NB: There's a discussion going on somewhere (I cannot remember where off the top of my head) about whether to only include Korean 'letters' (not 'letters' per se, but the equivalent) or to include syllables. The arguement in favour of syllables is that you can't look up individual letters in Korean (for those of you unfamiliar with Korean, it is similar to encountering the word 'fœtus' — if you're familiar with the Latin script, you can decompose that 'œ' into 'oe' and look up each one separately; if, however, you are unfamiliar, you would likely copy-and-paste the 'œ' into our search box). — Beobach972 03:04, 4 July 2007 (UTC)
Why, it's further up on this page... I'm sorry, I'm not all here today... — Beobach972 03:08, 4 July 2007 (UTC)
However, it may be a good idea on your part to split that (admittedly off-topic) discussion off to this separate section... — Beobach972 03:09, 4 July 2007 (UTC)
For reference of others, the above discussion is at #Addition of headers to ELE (and thanks for reminding me of it, I knew we'd been talking about this recently somewhere).
Perhaps a source of some confusion here is the "Syllable" heading, which has a fully legitimate (though somewhat non-intuitive) use for the listing of hanja homophones. But then there is the (IMO illegitimate) use of "Syllable" headings to simply describe a syllable which lacks lexical or graphological significance. I can sympathize with the idea (raised above) that this information might be needed, although I have a hard time imagining a real-word situation where someone would need to look up an isolated Korean syllable... I guess I'm wondering if a redirect to a line in an appendix wouldn't be enough to keep everyone happy. -- Visviva 04:14, 4 July 2007 (UTC)
One aspect of this is that there is often a lot to be said about individual letters (or jamo or what have you), but there is very little that can be said about most syllable glyphs, outside of their composition and a smattering of technical info. There is little more that could be said about (an arbitrary hangul syllable I just made up) than there is to be said about, for example, . -- Visviva 04:20, 4 July 2007 (UTC)
Aren't most hangul syllables used at some point or other? In any event, there are a total of 11,172 (here's a page that has them all), and I see no harm to including them all, if not at least those that can be shown to be used. Some of our "most wanted" on wantedpages are hangul as well. Cheers! bd2412 T 10:15, 25 July 2007 (UTC)

Eleccom Invitation to vote

The Wikimedia Board Election Steering Committee invites all community members to vote for candidates they support. Voting is open until July 7, 23:59 (UTC).

We appreciate all community members who have voted. So far, about 2000 votes have been cast from a total of around 100 different communities. As you know, qualified contributors from all Wikimedia Foundation projects, in all languages, may vote. We hope to see turnout from as many different communities as possible. Reports about the Election are available from https://wikimedia.spi-inc.org/index.php/Reports.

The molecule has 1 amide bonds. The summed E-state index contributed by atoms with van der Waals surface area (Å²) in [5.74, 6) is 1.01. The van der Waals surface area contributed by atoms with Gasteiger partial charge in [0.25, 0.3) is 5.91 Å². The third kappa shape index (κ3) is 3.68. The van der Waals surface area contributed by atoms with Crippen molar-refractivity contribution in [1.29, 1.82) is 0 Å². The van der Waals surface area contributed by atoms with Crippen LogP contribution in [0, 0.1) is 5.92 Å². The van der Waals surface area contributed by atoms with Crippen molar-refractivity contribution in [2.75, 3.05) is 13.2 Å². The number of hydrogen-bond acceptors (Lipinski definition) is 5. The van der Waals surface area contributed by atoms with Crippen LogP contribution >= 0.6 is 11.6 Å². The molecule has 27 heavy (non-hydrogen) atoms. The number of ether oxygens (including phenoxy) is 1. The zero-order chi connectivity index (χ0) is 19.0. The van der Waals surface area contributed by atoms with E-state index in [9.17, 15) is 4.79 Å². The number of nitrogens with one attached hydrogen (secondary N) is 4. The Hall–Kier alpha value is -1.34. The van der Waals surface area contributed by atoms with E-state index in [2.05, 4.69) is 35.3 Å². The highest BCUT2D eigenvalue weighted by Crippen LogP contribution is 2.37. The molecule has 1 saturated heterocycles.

All information is available on meta at:
On each candidate: http://meta.wikimedia.org/wiki/Board_elections/2007/Candidates
General information about the Election: http://meta.wikimedia.org/wiki/Board_elections/2007
FAQ: http://meta.wikimedia.org/wiki/Board_elections/2007/FAQ

Questions about election are welcome at:

Thanks to devoted volunteering translators, those pages are also available in many languages other than English. Some languages, including German, French, Spanish or Chinese translations are fully available as far as those documents.

Thank you for your attention, we look forward to your participation. --Aphaia 14:48, 4 July 2007 (UTC) For the Wikimedia Board Election Steering Committee


A poll to exclude from Wiktionary all possessive case forms of words formed with the enclitic ’s has been started here. † Raifʻhār Doremítzwr 17:02, 4 July 2007 (UTC)

That's not what the vote says. It is a vote on "Excluding possessive case forms of nouns". While the examples given may be possessives of that form, the vote does not limit coverage to those forms. As worded, it would eliminate all possessive case nouns from every language. --EncycloPetey 19:50, 4 July 2007 (UTC)
That is true. Nevertheless, I’m pretty certain that the intention of the proposal was that majority approval would lead to the exclusion from Wiktionary of all Modern English possessive case forms of nouns formed with the enclitic “’s”, or its elided variant, “’”. Does the proposal need to be rewritten (presumably also mentioning where information as to how to form a word’s possessive form(s) should go) and the vote restarted, or can the changes be made to the present poll which has already commenced? † Raifʻhār Doremítzwr 01:46, 5 July 2007 (UTC)
It's early enough in the process. I would advise rewording it to be specific, and extending the voting period a bit so that people can have time to react and rethink. --EncycloPetey 02:11, 5 July 2007 (UTC)
Yes, giving the vote a full period to run from the last change in wording is an excellent idea. It should also be very clear that the vote has been altered. Also, given that the change is done early and there are not too many votes anyway, it would be best to advise everyone who has placed a vote of the clarification, or at the very least those whose opinion does not clearly indicate that they would still support their old choice. DAVilla 11:05, 5 July 2007 (UTC)